• Color
  • Shape (circle, square, triangles of different orientations, pawn silhouette, and star perhaps)
  • A single letter/number printed on it, maybe two.

This would let me be able to tell my players that the White Pawns are all skeletons, then label them 1, 2, 3, 4 so it’s clear which one has been hurt for both my tracking and my players’ understanding of what’s been hurt. That’d be suuuuuper useful.


The main problem I see with tokens numbered in that way is that at the scale most people are looking at their maps, this makes numbers harder to read, especially when you’re getting into double digits.

As for creating this, the shift-drag gesture isn’t used for tokens yet (just alt-shift-drag to delete them). So you could drag a rectangle that then gets filled with numbered tokens.
And if we want to avoid the in-token numbering, maybe after the end of the drag the final token has the name text field token active, which when confirmed applies this name plus a subsequent number to all the tokens. So shift+drag 3 x 3 rectangle -> 9 tokens appear, last has a text box -> enter “skeleton” -> labels “skeleton 1” to “skeleton 9” get applied.

Forgetting which color is theirs seems just as likely as forgetting which shape is theirs, and you could always use Emoji/any other unicode character in the label if you really wanted to avoid text.

Screen Shot 2020-08-17 at 1.55.32 PM

Making it easier to remember which token is which is a reason to add more differentiators to tokens, but it doesn’t seem like the problem would be improved all-that-substantially by adding shapes.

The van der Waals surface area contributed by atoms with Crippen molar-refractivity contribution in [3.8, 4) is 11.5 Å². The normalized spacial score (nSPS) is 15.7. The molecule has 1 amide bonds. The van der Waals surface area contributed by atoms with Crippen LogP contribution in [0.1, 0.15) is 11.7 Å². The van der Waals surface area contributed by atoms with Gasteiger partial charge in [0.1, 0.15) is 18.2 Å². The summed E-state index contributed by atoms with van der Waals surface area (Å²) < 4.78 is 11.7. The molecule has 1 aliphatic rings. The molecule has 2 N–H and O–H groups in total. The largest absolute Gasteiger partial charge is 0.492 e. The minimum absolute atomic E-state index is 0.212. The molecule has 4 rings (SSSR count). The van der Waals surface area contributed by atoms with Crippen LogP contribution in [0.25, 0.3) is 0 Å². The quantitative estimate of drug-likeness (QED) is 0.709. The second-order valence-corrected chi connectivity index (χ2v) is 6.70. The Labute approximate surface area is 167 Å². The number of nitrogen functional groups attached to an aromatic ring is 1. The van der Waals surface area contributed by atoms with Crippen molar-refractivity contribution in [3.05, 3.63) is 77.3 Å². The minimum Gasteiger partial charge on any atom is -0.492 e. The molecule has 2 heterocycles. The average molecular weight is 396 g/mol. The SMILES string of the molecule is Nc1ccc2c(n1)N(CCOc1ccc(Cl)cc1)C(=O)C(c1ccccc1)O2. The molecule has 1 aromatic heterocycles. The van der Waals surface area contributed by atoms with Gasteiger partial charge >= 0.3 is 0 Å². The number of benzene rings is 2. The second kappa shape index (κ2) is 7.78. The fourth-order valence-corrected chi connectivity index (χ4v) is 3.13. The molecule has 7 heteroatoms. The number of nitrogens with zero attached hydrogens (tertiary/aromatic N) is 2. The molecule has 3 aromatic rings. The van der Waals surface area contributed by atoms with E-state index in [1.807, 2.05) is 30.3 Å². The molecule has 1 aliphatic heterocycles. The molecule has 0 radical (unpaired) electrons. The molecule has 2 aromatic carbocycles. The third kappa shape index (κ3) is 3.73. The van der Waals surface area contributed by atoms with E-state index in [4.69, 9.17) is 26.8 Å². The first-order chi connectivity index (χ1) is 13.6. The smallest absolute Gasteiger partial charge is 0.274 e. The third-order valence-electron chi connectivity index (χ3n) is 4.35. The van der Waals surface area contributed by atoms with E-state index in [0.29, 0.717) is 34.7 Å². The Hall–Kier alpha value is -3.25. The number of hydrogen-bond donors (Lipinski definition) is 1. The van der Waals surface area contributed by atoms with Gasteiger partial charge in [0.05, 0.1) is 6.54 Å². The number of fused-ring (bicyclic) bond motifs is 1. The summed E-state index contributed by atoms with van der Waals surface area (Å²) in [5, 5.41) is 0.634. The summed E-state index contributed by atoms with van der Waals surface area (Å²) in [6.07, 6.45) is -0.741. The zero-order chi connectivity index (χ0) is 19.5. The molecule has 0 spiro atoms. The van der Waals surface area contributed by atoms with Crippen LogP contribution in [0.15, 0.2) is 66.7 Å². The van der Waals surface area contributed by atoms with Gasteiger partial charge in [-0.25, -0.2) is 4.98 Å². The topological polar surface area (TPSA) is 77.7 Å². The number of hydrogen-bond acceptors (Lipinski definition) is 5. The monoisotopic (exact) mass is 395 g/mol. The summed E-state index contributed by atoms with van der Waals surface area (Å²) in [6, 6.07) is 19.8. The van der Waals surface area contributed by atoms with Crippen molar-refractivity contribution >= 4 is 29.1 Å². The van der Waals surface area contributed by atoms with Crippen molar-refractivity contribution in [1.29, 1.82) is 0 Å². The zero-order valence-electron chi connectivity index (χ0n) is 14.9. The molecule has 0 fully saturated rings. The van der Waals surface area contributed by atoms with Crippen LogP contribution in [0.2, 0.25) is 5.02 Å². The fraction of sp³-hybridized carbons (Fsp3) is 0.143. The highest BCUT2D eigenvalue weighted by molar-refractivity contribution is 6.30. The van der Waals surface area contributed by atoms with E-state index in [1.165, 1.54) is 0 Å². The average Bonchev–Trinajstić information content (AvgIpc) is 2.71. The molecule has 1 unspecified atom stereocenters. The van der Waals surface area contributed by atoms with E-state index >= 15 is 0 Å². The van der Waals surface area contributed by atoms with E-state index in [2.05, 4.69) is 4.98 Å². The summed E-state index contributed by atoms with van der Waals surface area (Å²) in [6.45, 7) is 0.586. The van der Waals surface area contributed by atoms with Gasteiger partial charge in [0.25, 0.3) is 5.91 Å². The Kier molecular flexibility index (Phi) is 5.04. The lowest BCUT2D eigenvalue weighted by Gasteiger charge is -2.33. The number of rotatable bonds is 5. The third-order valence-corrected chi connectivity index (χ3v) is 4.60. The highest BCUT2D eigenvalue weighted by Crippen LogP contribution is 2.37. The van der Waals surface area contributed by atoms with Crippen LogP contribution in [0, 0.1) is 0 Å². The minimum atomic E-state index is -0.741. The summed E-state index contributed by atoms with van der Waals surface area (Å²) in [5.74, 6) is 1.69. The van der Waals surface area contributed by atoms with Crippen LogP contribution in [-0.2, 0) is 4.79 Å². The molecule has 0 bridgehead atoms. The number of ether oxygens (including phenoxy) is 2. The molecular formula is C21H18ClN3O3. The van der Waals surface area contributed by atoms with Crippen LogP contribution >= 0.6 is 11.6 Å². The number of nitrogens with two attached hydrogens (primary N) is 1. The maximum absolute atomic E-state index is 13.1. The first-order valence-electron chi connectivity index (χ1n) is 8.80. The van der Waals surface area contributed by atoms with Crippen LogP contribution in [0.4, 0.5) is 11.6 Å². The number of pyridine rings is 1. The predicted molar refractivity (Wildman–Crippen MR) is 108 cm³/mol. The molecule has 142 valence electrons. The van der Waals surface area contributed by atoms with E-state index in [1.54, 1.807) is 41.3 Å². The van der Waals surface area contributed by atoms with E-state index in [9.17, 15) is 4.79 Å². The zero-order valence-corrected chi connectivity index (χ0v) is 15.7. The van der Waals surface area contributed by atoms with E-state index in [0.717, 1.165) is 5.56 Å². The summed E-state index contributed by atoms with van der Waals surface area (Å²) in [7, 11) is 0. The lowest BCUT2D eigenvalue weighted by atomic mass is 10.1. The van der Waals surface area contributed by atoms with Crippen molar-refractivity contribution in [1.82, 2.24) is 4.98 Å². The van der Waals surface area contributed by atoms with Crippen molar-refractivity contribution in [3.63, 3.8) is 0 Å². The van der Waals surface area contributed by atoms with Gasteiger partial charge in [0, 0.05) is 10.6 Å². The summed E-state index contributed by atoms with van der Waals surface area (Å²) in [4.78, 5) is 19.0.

Variety in token shapes and having the ability to put a letter/number or two inside the token would be perfect for me as well, to make it easier to distinguish groups (usually players from monsters) and to identify individuals within groups. I dislike the labels because of the visual clutter they create. This would mirror the way we do it in meatspace, where we typically put dice and basic meeples or pawns on a battle mat.


I like the idea of being able to get a label inside a token somehow. I think that would neatly solve a number of open thoughts about how to further differentiate tokens to show different things. Simple, but having a letter or unicode emoji inside rather than as a “speech bubble” as it is currently could really open up a lot of opportunities.

Good point regarding ‘visual clutter’, cutting down flow of information to avoid overload is important. ‘Simpler’ levels of information (shape, colour, even emoji to some extent) is to prefer above more complex info like text. Now both these levels could be combined selectively, shapes/colours/simple symbol can be combined with text (like names etc), let tool-tips or similar appear upon hoovering of mouse pointer. Food for thought.